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Thread: Finishing chatke viga

  1. #1

    Finishing chatke viga

    I have been making a decorative board with a selection of woods including leopardwood and chatke viga. I was planning to coat it with seal a cell followed by arm r seal. However are either of those woods oily enough to interfere with the curing process?

    in the past, I have had issues with rosewood and used shellac as a sealant. This has worked also well on purpleheart and padauk, but the subsequent WB poly applications look a little too plasticky for me. I have moved to using an aerosol spray shellac with very light coats which is better, but I still do not like the overall build of the finish.

    So can I get away with putting seal a cell or arm r seal directly on these woods or will I run into trouble. Failing that, are there good ways to get very light coats of shellac that will seal the wood, but not distort the subsequent poly finish. I do not have a sprayer.

    Thanks, as always.

    Phil
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  2. #2
    I’m not sure how oily they are but as with any oily wood you first need to use an evaporative finish like lacquer or shellac as poly won’t “bond” with the oils in the wood.

    What I do is wipe with lacquer thinner, allow to evaporate, then immediately spray with a light coat of shellac from a rattle can if it’s not a big project. After that dries you can apply your topcoat.

    What sheen of poly are you using? The higher the gloss the more plastiky it may look.

    If it’s a decorative board that doesn’t need water or abrasion protection how about using an oil finish like tung oil?

    I use Tried and True danish oil for cutting boards and other small projects that don’t need lacquer or poly protection.

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  3. #3
    Mark,

    Thanks for the reply. I plan on giving the board as a present, and while I will tell the lucky receivers not to cut on it, I suspect that they may serve items such as cold meats, smoked salmon, fruits, crackers, etc from it. Iím not sure whether tung oil or danish oil could be used in this case, but I will try and find out.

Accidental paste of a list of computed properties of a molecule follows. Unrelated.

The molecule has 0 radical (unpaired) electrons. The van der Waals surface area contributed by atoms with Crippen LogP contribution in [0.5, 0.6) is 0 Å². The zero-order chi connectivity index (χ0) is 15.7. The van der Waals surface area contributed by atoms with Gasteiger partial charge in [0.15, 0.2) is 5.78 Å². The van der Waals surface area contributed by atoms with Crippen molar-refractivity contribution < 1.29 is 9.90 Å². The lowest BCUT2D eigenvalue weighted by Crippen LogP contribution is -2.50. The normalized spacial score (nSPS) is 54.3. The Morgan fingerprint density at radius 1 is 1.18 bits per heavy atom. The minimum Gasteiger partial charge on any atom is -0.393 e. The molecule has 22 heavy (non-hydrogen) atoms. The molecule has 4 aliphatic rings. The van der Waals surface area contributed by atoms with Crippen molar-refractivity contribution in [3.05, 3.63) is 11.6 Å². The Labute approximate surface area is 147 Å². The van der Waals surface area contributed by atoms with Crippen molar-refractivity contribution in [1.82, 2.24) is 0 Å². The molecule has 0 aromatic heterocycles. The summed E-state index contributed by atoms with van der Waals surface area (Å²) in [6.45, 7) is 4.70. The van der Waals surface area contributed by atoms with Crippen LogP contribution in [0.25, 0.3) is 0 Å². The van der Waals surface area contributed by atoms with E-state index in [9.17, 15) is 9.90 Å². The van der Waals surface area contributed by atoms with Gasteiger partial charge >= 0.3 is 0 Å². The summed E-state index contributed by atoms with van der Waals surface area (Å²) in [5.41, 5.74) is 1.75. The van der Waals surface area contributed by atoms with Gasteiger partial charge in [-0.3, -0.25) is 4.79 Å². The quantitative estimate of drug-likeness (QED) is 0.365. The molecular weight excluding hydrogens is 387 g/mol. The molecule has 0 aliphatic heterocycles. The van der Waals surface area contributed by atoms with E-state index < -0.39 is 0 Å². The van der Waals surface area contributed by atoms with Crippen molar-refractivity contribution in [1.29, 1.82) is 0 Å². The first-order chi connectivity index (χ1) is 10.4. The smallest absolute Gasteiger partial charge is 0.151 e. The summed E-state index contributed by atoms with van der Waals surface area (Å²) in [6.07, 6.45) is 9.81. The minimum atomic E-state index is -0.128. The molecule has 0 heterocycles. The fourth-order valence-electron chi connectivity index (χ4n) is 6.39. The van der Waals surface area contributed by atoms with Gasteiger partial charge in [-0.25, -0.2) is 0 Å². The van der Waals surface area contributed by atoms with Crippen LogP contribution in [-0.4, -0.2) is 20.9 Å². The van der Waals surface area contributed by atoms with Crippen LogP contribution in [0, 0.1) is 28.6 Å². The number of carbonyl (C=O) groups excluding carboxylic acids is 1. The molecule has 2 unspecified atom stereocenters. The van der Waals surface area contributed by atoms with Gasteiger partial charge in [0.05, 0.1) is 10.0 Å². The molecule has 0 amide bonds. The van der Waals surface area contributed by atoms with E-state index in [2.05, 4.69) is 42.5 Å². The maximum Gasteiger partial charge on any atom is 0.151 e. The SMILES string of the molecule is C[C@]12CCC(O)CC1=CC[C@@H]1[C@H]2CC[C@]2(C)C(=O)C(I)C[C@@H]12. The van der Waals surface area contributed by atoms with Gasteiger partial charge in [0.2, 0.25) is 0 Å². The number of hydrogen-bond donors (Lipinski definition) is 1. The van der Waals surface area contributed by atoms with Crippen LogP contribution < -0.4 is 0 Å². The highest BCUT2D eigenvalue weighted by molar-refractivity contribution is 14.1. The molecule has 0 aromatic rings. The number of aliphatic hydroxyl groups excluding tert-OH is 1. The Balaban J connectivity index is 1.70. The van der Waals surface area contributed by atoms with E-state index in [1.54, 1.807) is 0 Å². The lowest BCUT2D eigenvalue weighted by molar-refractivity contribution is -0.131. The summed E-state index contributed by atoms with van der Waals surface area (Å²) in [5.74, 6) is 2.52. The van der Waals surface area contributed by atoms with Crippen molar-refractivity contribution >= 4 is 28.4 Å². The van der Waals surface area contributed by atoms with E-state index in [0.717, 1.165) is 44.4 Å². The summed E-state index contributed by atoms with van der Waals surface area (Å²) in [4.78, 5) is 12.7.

I also presume that a shellac coating will be needed for any polymerising top coat, so it is just a question of finding the right combination of poly/sheen that works well. I have previously used WB GFHP satin and semi gloss (both look plasticky, the former less so) but have recently been trying the seal-a-cell, arm-r-seal finishes to further pop the grain (the current board has a transtint-dyed curly maple center portion that looks great when coated with these finishes).

    Alternatively does any one sell A good lacquer in spray can that might be a better option than shellac? I am sure it is just a question of technique and product combination, but just donít want to screw up all my hard work to date!

    Thanks,

    Phil

  4. #4
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    I’ve had no problems with shellac on leopard wood or chatke. Since most top coats are ok with shellac I would use that as a barrier coat.
    "The Danish government believes that if we train 5,000 designers, and produce
    one Hans Wegner, the money is very well spent." - Ole Gjerlov-Knudsen

  5. #5
    Phil- I’ve had good luck with Deft lacquer in rattle cans.

  6. #6
    Guys,

    Thanks for the responses.

    Glenn - did you have any problems with the top coat looking too plasticky over the shellac? If not, can I ask what combination of finishes you used (manufacturer and sheen) and method of application (brush, wipe, spray, rattle can, etc). Thanks!

    Mark - Iíll check it out. Have you top coated this with anything else, either successfully or not!!

    Appreciate it!

    Phil

  7. #7
    Quote Originally Posted by Phil Potter View Post
    Guys,

    Thanks for the responses.

    Glenn - did you have any problems with the top coat looking too plasticky over the shellac? If not, can I ask what combination of finishes you used (manufacturer and sheen) and method of application (brush, wipe, spray, rattle can, etc). Thanks!

    Mark - I’ll check it out. Have you top coated this with anything else, either successfully or not!!

    Appreciate it!

    Phil
    Phil- when I use lacquer I don’t topcoat it with anything as it IS my topcoat. If my top coat is going to be poly, I seal the wood with my own sealer by mixing 1 part poly with 3 parts mineral spirits. But this won’t work for oily woods so I just use shellac, which doesn’t seem to affect the sheen of the top coat.

    If your results look to plastiky maybe it is too shiny? Maybe you need to let your final coat of poly cure for a week or longer and then rub it out to a softer sheen.

    Instead of satin maybe you should try flat.
    Last edited by Mark Daily; 04-17-2020 at 2:01 PM.

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